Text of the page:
I doubt this would come up in any other context aside from the ones told above, but it is an interesting fact that could be thrown around on a vacation with one’s family when visiting the Hawaiian Islands, that could make you seem fairly knowledgeable on the location. I have been to Hawaii many times before hearing this and I had never heard it so I doubt it is used much outside of family superstition.

 

general
Legends

El Tunche and the Tour Guide

Folklore Piece 

“I was told this story when I was probably… a senior in high school. Um, I, uh, for my bio class we got to go to the amazon jungle, um a research trip with my class. There’s a lot of mythology and a lot of like, ancient beliefs, especially in the jungle and the highlands and places that are not as metropolitan as the main city. Um, and there’s this story that I first heard on that tour from our guide, and it’s about this monster called El Tunche. E-L T-U-N-C-H-E. Um, it’s supposed to be this monster that they say lives in the dark areas of the jungle, and he’s like, not good or bad, it depends on the type of person you are. If you’ve sinned, and you go into the jungle, he’ll come find you. But only if you’ve done something bad. The way that you know he’s coming is he’ll actually whistle. You’ll hear a whistle, like lost in the jungle or something. And if you hear a whistle in another town or something it’s supposed to be bad luck. So like, you have to be aware of like, if you ever hear a whistling sound, that the Tunche coming for you. The Jungle is like super serious and like mysterious, so it’s really easy to believe in these sorts of things”

 

Background information

She spoke often about the Jungle and its role in Peruvian folklore. Specifically its separation from the city and the familiarity of everyday life; it held this sort of mysticism that enabled various folk stories, legends, and tall tales to come from it. She said that Peruvians respect and even revere the jungle for this reason. While she learned this story originally from the guide on a school trip, she said that she confirmed with some family and friends about the legend of El Tunche and the its association with whistling.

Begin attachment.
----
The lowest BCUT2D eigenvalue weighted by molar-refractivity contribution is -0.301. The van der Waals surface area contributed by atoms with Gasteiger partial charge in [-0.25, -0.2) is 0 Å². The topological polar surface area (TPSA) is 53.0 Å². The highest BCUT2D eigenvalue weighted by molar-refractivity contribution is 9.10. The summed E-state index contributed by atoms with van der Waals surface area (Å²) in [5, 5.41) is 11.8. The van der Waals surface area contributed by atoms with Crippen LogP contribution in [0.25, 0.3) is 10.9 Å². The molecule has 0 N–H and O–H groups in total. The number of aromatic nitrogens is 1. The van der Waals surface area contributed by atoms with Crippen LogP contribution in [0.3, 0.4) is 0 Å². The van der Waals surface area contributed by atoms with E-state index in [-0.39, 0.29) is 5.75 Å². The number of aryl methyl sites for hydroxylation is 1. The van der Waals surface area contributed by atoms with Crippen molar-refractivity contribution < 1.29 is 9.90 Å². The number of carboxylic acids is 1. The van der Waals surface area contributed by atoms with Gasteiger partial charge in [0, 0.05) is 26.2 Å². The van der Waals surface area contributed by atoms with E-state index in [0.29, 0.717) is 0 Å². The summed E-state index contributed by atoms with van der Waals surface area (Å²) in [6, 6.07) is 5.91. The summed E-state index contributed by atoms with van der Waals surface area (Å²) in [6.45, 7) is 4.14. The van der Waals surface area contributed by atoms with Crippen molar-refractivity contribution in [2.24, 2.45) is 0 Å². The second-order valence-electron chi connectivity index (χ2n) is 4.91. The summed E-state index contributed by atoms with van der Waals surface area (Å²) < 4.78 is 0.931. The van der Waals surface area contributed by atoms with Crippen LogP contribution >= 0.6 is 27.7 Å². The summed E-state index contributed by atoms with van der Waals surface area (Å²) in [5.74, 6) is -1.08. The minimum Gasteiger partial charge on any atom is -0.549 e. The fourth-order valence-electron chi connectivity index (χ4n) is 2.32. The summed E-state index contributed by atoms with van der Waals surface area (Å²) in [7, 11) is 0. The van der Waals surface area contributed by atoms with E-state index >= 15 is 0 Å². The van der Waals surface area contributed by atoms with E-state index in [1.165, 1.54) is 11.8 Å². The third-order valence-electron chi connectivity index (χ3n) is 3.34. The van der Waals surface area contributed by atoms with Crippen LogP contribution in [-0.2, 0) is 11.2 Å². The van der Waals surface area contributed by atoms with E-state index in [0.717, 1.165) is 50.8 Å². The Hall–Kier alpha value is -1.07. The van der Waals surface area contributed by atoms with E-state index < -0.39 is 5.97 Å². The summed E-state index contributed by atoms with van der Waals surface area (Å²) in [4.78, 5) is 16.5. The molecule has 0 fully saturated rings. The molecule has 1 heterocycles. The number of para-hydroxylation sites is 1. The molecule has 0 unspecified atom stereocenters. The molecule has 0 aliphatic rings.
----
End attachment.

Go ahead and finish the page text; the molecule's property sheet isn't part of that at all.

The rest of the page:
Personal Analysis:

There are a number of key takeaways from this story. The first and most prominent of which is the interaction between the natural, as represented by the jungle, and the industrial, as represented by the city. While the city – which is manmade – signifies comfort, home, and safety, the jungle signifies mystery, malice, and magic. This story is a manifestation of those fears as humans become more and more separated from their natural habitat.

The second takeaway from this story is the context in which she heard it. Hearing it from an official guide that is profiting off of visits to the jungle reminds me of the tourist communities we learned about toward the end of our Folklore class. Similar to the Borneo tribes that would further their branded image of savagery to the outside world, so too are the Peruvians furthering violent and mysterious folklore to garner attraction to their jungles.

Additionally, the main religion in Peru is Roman Catholic, and the story has strong religious undertones. First, the use of the word ‘sin’ implies that the transgressions that would invoke El Tunche are aggressions against an established moral code. The jungle and its foreboding mysticism can be thought of as hell, and El Tunche as the Devil. According to Roman Catholicism, to be free of sin is to be free of the temptations and tortures of the Devil and his Kingdom.